Amelie Mauresmo has had a lot to deal with in her career.
She was the World No.1 for several periods, despite a reputation for “choking” at the bigger tournaments. Her talents were never questioned, but she was criticized for her mental strength after constantly succumbing to nerves. Before her first Grand Slam in Australia in 2006, she was often described as the greatest women’s player never to have won a Grand Slam (one of the four main annual tournaments). After winning Wimbledon (her second) in 2006, she joked “I don’t want anyone to talk about my nerves anymore.”
In 1999, at the age of 19, and just after she had reached her first Grand Slam final, she came out as a lesbian, and she has dealt with many hurtful comments since. Lindsay Davenport accused her of “playing like a guy,” and Martina Hingis accused her of being “half a man.” She had a hard time but has dealt with it with gracefully.
After her playing career, she then embarked on a coaching career in 2010 and was thrust into the limelight in June 2014. The British (Scottish) Grand Slam champion Andy Murray was the first top male player to employ a female coach, and their relationship has since blossomed with Murray starting to get back to his best form.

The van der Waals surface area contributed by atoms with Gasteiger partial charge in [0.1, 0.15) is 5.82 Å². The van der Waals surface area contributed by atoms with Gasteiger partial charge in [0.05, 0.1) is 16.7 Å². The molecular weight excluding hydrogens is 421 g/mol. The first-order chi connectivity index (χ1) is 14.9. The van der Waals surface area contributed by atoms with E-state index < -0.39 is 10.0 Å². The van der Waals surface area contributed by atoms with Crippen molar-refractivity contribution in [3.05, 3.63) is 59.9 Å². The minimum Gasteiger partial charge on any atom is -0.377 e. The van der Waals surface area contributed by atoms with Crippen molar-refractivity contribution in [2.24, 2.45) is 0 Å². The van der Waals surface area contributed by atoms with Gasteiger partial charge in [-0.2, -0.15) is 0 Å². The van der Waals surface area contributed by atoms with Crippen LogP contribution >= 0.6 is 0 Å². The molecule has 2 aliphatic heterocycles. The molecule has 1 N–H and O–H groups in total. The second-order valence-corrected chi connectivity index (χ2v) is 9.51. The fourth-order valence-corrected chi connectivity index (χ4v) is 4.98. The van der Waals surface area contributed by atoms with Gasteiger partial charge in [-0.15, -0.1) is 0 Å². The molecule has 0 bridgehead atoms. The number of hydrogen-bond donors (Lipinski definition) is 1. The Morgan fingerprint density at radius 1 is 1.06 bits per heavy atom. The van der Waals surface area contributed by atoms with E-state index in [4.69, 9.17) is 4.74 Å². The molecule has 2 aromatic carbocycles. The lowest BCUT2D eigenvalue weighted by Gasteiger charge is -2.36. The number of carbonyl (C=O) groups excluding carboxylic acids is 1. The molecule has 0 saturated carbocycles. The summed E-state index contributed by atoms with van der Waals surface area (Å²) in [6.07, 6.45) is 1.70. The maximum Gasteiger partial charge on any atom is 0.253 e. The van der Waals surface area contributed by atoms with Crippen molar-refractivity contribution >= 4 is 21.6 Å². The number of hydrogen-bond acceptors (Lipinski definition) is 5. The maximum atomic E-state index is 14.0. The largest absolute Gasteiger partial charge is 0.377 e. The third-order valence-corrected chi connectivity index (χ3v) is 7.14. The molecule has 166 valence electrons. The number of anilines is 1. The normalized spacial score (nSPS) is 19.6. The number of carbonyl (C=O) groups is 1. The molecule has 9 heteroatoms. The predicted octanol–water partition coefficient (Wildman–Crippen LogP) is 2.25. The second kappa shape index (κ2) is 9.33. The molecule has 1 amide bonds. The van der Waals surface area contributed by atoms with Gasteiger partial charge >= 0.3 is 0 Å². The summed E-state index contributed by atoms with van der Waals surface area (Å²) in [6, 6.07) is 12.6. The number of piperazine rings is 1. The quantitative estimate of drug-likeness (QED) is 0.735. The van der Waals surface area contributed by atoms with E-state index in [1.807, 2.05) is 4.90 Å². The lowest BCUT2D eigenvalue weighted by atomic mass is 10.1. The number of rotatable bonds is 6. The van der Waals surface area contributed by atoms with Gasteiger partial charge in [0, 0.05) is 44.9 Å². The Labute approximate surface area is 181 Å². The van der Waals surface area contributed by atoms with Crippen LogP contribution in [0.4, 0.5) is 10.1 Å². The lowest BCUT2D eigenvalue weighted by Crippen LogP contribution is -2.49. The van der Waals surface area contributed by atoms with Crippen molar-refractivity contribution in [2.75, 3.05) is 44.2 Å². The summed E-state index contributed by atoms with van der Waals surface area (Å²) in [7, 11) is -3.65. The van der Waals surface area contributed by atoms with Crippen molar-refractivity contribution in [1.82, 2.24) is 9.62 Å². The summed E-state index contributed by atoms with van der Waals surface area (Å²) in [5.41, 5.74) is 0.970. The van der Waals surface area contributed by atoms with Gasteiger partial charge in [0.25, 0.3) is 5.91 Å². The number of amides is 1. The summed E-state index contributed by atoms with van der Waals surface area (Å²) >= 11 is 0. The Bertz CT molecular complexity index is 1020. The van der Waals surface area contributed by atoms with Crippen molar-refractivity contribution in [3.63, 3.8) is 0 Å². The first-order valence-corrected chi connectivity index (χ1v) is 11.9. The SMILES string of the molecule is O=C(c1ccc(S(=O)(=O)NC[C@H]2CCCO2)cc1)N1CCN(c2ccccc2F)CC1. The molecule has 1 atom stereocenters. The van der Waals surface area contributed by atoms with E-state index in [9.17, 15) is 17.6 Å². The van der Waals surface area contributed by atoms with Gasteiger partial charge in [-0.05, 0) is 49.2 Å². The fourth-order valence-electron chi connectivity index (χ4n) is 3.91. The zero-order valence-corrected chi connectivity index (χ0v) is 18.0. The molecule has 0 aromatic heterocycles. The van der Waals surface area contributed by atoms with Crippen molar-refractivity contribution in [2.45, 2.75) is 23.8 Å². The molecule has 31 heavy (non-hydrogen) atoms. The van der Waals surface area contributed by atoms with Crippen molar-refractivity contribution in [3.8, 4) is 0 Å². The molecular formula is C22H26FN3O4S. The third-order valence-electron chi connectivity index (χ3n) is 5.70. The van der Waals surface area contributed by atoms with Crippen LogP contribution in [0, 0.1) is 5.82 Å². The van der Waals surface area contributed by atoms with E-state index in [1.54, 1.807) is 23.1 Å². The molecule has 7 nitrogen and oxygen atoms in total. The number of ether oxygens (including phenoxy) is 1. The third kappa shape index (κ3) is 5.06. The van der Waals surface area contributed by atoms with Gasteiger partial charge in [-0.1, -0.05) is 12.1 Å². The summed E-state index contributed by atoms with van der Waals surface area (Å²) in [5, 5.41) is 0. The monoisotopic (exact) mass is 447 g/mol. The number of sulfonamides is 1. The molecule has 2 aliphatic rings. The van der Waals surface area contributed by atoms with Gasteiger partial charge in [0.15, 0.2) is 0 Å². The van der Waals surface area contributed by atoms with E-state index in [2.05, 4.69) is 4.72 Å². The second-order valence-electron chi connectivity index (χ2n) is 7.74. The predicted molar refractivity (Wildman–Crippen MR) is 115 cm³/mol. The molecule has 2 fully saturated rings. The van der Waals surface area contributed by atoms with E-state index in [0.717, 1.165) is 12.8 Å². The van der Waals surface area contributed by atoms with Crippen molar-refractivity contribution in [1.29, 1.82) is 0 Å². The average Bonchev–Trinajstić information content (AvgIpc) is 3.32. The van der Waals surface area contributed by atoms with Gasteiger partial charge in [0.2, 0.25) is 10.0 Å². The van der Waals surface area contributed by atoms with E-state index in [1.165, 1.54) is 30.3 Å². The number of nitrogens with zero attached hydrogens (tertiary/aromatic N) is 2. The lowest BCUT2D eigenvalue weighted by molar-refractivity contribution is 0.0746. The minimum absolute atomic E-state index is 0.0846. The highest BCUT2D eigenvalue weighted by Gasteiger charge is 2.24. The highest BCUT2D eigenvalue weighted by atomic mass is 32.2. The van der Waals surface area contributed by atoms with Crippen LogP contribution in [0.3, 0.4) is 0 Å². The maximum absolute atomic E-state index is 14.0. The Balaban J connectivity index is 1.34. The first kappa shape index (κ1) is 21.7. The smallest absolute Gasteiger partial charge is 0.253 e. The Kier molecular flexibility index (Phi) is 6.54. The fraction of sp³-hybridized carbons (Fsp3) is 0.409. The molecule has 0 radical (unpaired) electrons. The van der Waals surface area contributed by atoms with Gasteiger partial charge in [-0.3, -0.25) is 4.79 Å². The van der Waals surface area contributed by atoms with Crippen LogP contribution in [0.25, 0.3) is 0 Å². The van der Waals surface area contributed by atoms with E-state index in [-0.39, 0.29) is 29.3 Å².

Murray spoke warmly of Mauresmo's influence after reaching the Australian Open final earlier this year where he lost to Novak Djokovic. "I'm very thankful for Amelie for doing it (agreeing to coach me). It was, I would say, a brave choice for her to do it, and hopefully I can repay her." Talking about the critical voices: "A lot of people criticized me for working with her ... women can be very good coaches as well.”
In a further recent twist to the story, Mauresmo is due to have her first baby with her partner in August 2015. Given their excellent relationship, Murray took the news well and has brought in a second coach Jonas Bjorkman to fill in while Mauresmo is away on maternity leave.
However, as is unfortunately still the norm in our society, the future for Mauresmo post-motherhood is unclear. If she can’t dedicate 25 weeks of her year to Murray (as before), then he has indicated that he might have no choice but to look for an alternative permanent option. Will she still be part of his team in some capacity? Will she have the lead role? How will motherhood affect her career?
As a huge tennis fan and a fan of Andy Murray himself, it will be interesting to see how things will develop. On a separate, but related note, given his recent marriage to his long-term girlfriend, Kim Sears, how long until he himself might become a Dad? How might this affect his famous intensity and focus?
These are questions for all of us to ponder. Personally I am certain that Mauresmo will be all the stronger for it, with Murray or without him. She is a great tennis coach and an inspirational person. Being a Mum will enrich her life, and no doubt motivate her to bigger and better things.